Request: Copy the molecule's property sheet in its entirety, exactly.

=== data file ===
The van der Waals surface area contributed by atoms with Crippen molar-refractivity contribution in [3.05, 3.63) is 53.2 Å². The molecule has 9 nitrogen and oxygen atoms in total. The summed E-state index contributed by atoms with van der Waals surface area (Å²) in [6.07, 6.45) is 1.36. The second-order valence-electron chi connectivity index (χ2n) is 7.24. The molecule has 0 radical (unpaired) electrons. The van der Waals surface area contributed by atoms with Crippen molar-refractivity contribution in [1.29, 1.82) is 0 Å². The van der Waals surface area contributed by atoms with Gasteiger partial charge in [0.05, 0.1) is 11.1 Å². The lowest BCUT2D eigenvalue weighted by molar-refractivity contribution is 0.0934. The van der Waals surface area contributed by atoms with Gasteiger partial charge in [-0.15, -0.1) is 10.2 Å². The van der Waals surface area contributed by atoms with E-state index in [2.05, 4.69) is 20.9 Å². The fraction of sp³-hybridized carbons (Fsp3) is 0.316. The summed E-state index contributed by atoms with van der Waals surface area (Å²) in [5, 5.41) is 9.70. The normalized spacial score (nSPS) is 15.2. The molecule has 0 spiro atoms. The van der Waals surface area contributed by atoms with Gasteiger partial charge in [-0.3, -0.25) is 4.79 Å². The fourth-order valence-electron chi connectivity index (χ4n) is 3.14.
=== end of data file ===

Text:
The van der Waals surface area contributed by atoms with Crippen molar-refractivity contribution in [3.05, 3.63) is 53.2 Å². The molecule has 9 nitrogen and oxygen atoms in total. The summed E-state index contributed by atoms with van der Waals surface area (Å²) in [6.07, 6.45) is 1.36. The second-order valence-electron chi connectivity index (χ2n) is 7.24. The molecule has 0 radical (unpaired) electrons. The van der Waals surface area contributed by atoms with Crippen molar-refractivity contribution in [1.29, 1.82) is 0 Å². The van der Waals surface area contributed by atoms with Gasteiger partial charge in [0.05, 0.1) is 11.1 Å². The lowest BCUT2D eigenvalue weighted by molar-refractivity contribution is 0.0934. The van der Waals surface area contributed by atoms with Gasteiger partial charge in [-0.15, -0.1) is 10.2 Å². The van der Waals surface area contributed by atoms with E-state index in [2.05, 4.69) is 20.9 Å². The fraction of sp³-hybridized carbons (Fsp3) is 0.316. The summed E-state index contributed by atoms with van der Waals surface area (Å²) in [5, 5.41) is 9.70. The normalized spacial score (nSPS) is 15.2. The molecule has 0 spiro atoms. The van der Waals surface area contributed by atoms with Gasteiger partial charge in [-0.3, -0.25) is 4.79 Å². The fourth-order valence-electron chi connectivity index (χ4n) is 3.14.